My friend Deborah

1977 in NYCNY

1977 was primarily annus horribilis for me. Yet it was also the year I met my friend Deborah.

I was crashing at my sister Leslie and her then-husband’s Jackson Heights, Queens, NYC apartment. My job, such as it was, involved making telephone calls to get people to buy stuff. They were to resubscribe to TV Guide at a higher price than they would spend by purchasing it off the newsstand.  And we collectively were pretty successful at it.

I also got people to buy the Annual updates for an encyclopedia, though I no longer remember which one. (Geek self-reveal: my parents bought the updates to our Encyclopedia Americana, and I read them when they arrived.) Other people sold Bulwark fitness gear.

I worked from six p.m. until midnight,  never calling after nine p.m. in the locale I was calling.  It was five days a week, so I had much free time.

I became friendly with a co-worker named Michael. Sometimes, we’d go down to Greenwich Village and hang out at the clubs or sometimes in a park.

I don’t remember where or how, but Michael met a young woman named Deborah. He was instantly smitten. They went out for half a minute before she broke up with him. Somehow, Deborah and I managed to become friends.

After I moved upstate – New Paltz, Schenectady, then Albany – we wrote or called each other. When I came to the City, I’d crash at her place.

Then she moved to Japan. I was a mediocre correspondent, and we lost touch.  But through Facebook, we reconnected.


I told the story here about how I got some found money in 2018. Deborah was visiting friends in Connecticut. She drove to Poughkeepsie, and I took a train there. We chatted for about 90 minutes, then returned from whence we came.

In the last few months, I got to plan to see her again, longer than an hour and a half. That’s for another day, as I needed to tell THIS story to tell the NEXT one.

That Black/Irish thing

Paradise Square is based on true events

In honor of St. Patrick’s Day, I will note that Black/Irish thing.

When I was down in NYC in June 2022, my sister Leslie and some friends arrived earlier. They got to see the Broadway production of Paradise Square. It is described thusly:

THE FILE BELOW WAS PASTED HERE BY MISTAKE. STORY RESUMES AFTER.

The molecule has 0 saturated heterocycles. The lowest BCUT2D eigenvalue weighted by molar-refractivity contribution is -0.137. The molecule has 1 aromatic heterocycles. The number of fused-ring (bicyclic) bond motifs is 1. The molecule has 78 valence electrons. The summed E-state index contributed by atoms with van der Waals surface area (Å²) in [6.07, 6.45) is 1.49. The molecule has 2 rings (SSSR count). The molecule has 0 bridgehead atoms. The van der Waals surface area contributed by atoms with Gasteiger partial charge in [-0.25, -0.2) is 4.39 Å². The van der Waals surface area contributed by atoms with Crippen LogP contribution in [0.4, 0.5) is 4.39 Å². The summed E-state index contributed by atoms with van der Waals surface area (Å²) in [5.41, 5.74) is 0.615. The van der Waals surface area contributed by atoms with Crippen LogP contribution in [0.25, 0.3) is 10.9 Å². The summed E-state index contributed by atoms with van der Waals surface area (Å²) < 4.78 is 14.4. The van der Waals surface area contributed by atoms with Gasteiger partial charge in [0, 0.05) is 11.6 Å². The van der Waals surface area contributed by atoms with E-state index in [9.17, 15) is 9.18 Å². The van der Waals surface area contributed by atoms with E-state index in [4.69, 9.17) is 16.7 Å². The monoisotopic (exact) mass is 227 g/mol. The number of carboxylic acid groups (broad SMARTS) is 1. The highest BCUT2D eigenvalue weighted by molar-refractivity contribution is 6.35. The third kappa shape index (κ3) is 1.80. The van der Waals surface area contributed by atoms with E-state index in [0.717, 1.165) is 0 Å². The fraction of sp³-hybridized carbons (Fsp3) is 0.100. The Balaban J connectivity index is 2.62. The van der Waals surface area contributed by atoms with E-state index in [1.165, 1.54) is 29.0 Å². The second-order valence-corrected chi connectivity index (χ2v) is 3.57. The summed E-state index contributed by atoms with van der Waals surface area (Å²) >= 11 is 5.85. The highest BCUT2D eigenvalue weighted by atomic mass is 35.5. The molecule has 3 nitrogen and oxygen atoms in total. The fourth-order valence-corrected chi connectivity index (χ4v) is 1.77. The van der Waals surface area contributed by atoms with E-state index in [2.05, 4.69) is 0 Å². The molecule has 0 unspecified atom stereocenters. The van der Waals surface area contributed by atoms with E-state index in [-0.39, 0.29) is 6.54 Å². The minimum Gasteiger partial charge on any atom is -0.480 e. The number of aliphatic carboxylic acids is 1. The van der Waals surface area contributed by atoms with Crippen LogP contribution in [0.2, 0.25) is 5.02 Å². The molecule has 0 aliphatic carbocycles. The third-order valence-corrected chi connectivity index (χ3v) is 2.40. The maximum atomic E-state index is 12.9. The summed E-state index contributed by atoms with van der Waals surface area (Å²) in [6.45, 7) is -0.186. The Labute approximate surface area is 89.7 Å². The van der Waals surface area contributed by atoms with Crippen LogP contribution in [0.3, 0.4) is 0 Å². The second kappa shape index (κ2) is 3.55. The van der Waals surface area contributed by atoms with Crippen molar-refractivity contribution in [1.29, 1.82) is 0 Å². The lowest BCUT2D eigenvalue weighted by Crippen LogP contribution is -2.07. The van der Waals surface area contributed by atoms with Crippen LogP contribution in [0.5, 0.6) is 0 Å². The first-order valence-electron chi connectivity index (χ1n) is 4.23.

“Led by Tony winner Joaquina Kalukango (who won Best Performance by a Leading Actress in a Musical), Paradise Square is based on true events from a part of New York history that not many Americans know about.

“The musical is set in 1863 during the Civil War, in Lower Manhattan’s Five Points neighborhood. This real-life neighborhood used to house free Black Americans and Irish immigrants, who lived together, worked together, and married each other. Kalukango’s character Nelly owns a saloon called Paradise Square, where most of the musical’s action takes place…

“The neighborhood was built over a filled-in freshwater lake. The buildings placed on top of it would sink and sag, and were notoriously damp, making it a breeding ground for diseases. Because of this bug in its design, housing in Five Points was cheap, making it a destination for new Irish immigrants and freed Black Americans.”

My sister thought it was excellent. Unfortunately, the show’s run abruptly ended shortly after controversies of “Lawsuits, Unpaid Bills, and Alleged Bullying” came to the fore.


In my extended family, there is a man named George Liggins. The 1910 Census shows that he was 49, designated as black, with his father born in Ireland and his mother born in New York. His wife Hannah, 54, noted as white had both parents born in Ireland.  Their three sons and three daughters, ranging in age from 15 to 25, were listed as mulatto.

I wonder if George Liggins’ parents met in Paradise Square. I have no way of knowing, but it’s an interesting fantasy of mine.

You should be dancing

Around the same time as the trip to Carnegie Hall, my wife and I saw Irish Dance: Steps of Freedom on PBS. “This program charts the evolution of Irish dance, from its early Celtic origins to its peasant dance roots to its mix with Caribbean and African slave cultures.” So the Black and Irish intermingling narrative continues.

I was surprised by my interest in the difficulties of the American Irish Historical Society in New York City, as reported in the New York Times in December 2022. The following month, it was reported that the Irish American Heritage Museum in Albany, which I’ve not yet visited, would be involved in revitalizing the NYC entity. “The new board was announced by state Attorney General Letitia James to deal with the group’s financial issues… Elizabeth Stack, executive director of “the Albany entity “will serve on the three-member interim board…”

I’m no closer to figuring out my direct lineage from County Cork, Ireland. Perhaps the Irish American Heritage Museum could help?

When New York Had Her Heart Broke

I was planning a flight to a conference